One of the architects of intelligent design is Michael Behe, a Roman Catholic. His son, Leo, was homeschooled and/but has since become an atheist, and here is an interview with Leo Behe about his journey. For me, this is not a comment at all on the viability or non-viability of intelligent design but instead the “reporting” of how children don’t always follow the faith or science of their parents. (So, please, don’t comment on whether or whether not ID creates or does not create such eventualities.) It’s also a post illustrating the influence of folks like Dawkins, and the significance of how some folks understand the doctrine of Scripture.
Leo Behe is not your typical young humanist. He’s the son of famed intelligent design proponent, author, and biochemist Michael Behe. Since 1996 the elder Behe, a professor at Lehigh University, has earned accolades from intelligent design proponents throughout the world for his books and court testimony in support of the concept. His most famous book, Darwin’s Black Box: The Biochemical Challenge of Evolution (1996), asserts that particular biological systems are irreducibly complex, meaning “the removal of any one of the parts causes the system to effectively cease functioning.” While celebrated by sympathetic philosophers and creationist-minded Christians, the book has been panned by many in the scientific community, including Brown University biologist and fellow Catholic Kenneth Miller. Miller reviewed the book, arguing that it ignores empirical observation and that “Behe has gone two centuries into the past to find the argument from design, dusted it off, and invigorated it with the modern language of biochemistry.”
Here are the crucial lines of the interview:
The Humanist: You’ve previously written that the first critique of religion you came across was Richard Dawkins’ The God Delusion. From that, you realized “how questionable religion might sound to some who had not grown up around it.” Why did you originally read Dawkins and what particularly in that book made you question religion?
Behe: There was a lot of buzz about The God Delusion back in 2008 when I read it, and it seemed to be having an impact on a lot of Christians’ faith. I had recently decided to turn my interest in apologetics toward atheism, and Dawkins’ bestseller seemed to be a good place to start. The God Delusion has been criticized for its allegedly infantile treatment of metaphysics, but that aspect of the book was not what originally challenged my faith. The point that hit me hardest while reading was the fallible origin of Scripture, which I had never considered (to my own surprise). That point in particular was what originally shook my specific faith—Catholicism—and planted seeds of skepticism, which continued to grow as I expanded my knowledge through other literary works on both sides of the issue.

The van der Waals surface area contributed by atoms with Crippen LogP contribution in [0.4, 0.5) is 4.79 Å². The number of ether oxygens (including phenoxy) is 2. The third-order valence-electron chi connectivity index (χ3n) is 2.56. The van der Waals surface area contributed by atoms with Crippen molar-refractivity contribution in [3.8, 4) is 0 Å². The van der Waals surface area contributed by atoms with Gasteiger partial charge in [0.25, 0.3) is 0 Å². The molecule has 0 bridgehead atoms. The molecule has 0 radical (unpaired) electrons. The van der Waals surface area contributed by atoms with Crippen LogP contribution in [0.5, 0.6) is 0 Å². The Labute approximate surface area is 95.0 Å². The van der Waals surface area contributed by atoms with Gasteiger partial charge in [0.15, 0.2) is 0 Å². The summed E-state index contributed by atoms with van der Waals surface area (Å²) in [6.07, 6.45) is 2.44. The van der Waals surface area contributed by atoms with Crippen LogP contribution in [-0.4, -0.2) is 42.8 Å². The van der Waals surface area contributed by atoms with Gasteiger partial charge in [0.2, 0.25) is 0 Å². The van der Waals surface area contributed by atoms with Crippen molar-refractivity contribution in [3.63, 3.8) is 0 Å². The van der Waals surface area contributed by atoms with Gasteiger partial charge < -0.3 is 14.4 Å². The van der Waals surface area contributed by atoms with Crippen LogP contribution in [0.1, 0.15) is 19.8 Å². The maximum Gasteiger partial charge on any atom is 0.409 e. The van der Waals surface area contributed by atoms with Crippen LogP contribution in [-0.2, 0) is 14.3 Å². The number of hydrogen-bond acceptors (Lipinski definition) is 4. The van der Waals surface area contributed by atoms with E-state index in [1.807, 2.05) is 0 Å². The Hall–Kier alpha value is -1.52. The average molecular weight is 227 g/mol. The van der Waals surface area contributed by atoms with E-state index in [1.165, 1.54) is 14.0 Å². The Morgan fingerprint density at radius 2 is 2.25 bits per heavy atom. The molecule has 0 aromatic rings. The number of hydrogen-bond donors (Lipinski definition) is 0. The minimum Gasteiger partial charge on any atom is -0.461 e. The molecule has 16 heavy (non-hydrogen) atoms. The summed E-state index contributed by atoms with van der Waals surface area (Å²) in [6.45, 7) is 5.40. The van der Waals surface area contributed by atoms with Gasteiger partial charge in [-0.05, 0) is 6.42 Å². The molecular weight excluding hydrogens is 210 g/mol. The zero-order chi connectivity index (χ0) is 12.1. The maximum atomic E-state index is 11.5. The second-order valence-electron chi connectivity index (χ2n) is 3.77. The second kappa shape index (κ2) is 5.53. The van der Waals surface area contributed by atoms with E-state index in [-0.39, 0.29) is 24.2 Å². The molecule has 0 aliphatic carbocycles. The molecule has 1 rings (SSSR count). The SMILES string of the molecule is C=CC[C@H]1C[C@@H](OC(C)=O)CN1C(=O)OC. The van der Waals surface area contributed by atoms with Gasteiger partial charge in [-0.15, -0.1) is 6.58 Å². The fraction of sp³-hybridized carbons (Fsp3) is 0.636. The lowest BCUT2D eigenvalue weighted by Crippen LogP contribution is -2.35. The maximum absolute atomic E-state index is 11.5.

The Humanist: How long was this transformation, and why didn’t your father’s ideas (or others) about intelligent design demonstrate proof of a “designer” or creator?
Behe: The journey from very devout Catholic to outspoken atheist took about six months total. Once my trust in the Bible was shaken, I still believed strongly in a theistic god, but I realized that I hadn’t sufficiently examined my beliefs. Over the next several months, my certainty of a sentient, omnipotent and omnibenevolent deity faded steadily. I believe that the loss of a specific creed was the tipping point for me. After I lost the element of trust—be it trust in the Bible, trust in a church, or trust in the Pope—I had no choice but to vindicate my own beliefs through research, literature, and countless hours of deep thought. It was then that my belief in any sort of God faded away gradually, and to this day I continue to find more and more convincing evidence against any sort of design or supernatural interference in the universe. As for the arguments from design, such as irreducible complexity or the so-called fine-tuning of the six cosmological constants, I have many reasons for dismissing them each in particular, but one overarching reason would be the common refutation of William Paley’s classic watchmaker argument—the only reason that complex objects appear to be designed is because we as humans create complex objects, and we then assume that complexity is indisputably indicative of a designer. This is an association we make only as a result of what our “common sense” tells us.